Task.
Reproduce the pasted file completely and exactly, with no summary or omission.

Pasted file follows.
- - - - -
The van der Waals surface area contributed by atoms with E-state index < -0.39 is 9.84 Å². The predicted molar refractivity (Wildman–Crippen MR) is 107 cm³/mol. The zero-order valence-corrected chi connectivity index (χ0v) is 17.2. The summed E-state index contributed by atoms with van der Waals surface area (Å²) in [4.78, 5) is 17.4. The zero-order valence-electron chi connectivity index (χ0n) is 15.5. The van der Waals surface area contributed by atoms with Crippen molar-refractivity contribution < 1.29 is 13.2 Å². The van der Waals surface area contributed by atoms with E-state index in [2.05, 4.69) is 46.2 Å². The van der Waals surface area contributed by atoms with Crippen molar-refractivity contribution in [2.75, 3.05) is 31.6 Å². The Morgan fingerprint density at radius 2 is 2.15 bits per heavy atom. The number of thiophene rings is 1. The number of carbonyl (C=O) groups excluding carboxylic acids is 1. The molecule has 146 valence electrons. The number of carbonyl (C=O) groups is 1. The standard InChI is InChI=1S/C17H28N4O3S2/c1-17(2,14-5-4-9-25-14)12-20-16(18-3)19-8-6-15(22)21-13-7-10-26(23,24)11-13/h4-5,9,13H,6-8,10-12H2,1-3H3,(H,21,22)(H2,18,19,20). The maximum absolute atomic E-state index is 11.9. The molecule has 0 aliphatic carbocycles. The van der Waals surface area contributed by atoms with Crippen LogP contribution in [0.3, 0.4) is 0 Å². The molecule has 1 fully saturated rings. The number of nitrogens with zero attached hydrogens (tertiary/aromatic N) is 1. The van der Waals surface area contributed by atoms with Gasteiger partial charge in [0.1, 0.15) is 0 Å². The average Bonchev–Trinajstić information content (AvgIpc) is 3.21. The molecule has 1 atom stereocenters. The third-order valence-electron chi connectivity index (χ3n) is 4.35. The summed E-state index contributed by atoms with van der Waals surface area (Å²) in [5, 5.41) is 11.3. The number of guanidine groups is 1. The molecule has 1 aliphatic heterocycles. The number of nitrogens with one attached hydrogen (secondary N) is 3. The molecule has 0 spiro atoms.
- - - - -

The van der Waals surface area contributed by atoms with E-state index < -0.39 is 9.84 Å². The predicted molar refractivity (Wildman–Crippen MR) is 107 cm³/mol. The zero-order valence-corrected chi connectivity index (χ0v) is 17.2. The summed E-state index contributed by atoms with van der Waals surface area (Å²) in [4.78, 5) is 17.4. The zero-order valence-electron chi connectivity index (χ0n) is 15.5. The van der Waals surface area contributed by atoms with Crippen molar-refractivity contribution < 1.29 is 13.2 Å². The van der Waals surface area contributed by atoms with E-state index in [2.05, 4.69) is 46.2 Å². The van der Waals surface area contributed by atoms with Crippen molar-refractivity contribution in [2.75, 3.05) is 31.6 Å². The Morgan fingerprint density at radius 2 is 2.15 bits per heavy atom. The number of thiophene rings is 1. The number of carbonyl (C=O) groups excluding carboxylic acids is 1. The molecule has 146 valence electrons. The number of carbonyl (C=O) groups is 1. The standard InChI is InChI=1S/C17H28N4O3S2/c1-17(2,14-5-4-9-25-14)12-20-16(18-3)19-8-6-15(22)21-13-7-10-26(23,24)11-13/h4-5,9,13H,6-8,10-12H2,1-3H3,(H,21,22)(H2,18,19,20). The maximum absolute atomic E-state index is 11.9. The molecule has 0 aliphatic carbocycles. The van der Waals surface area contributed by atoms with Crippen LogP contribution in [0.3, 0.4) is 0 Å². The molecule has 1 fully saturated rings. The number of nitrogens with zero attached hydrogens (tertiary/aromatic N) is 1. The van der Waals surface area contributed by atoms with Gasteiger partial charge in [0.1, 0.15) is 0 Å². The average Bonchev–Trinajstić information content (AvgIpc) is 3.21. The molecule has 1 atom stereocenters. The third-order valence-electron chi connectivity index (χ3n) is 4.35. The summed E-state index contributed by atoms with van der Waals surface area (Å²) in [5, 5.41) is 11.3. The number of guanidine groups is 1. The molecule has 1 aliphatic heterocycles. The number of nitrogens with one attached hydrogen (secondary N) is 3. The molecule has 0 spiro atoms.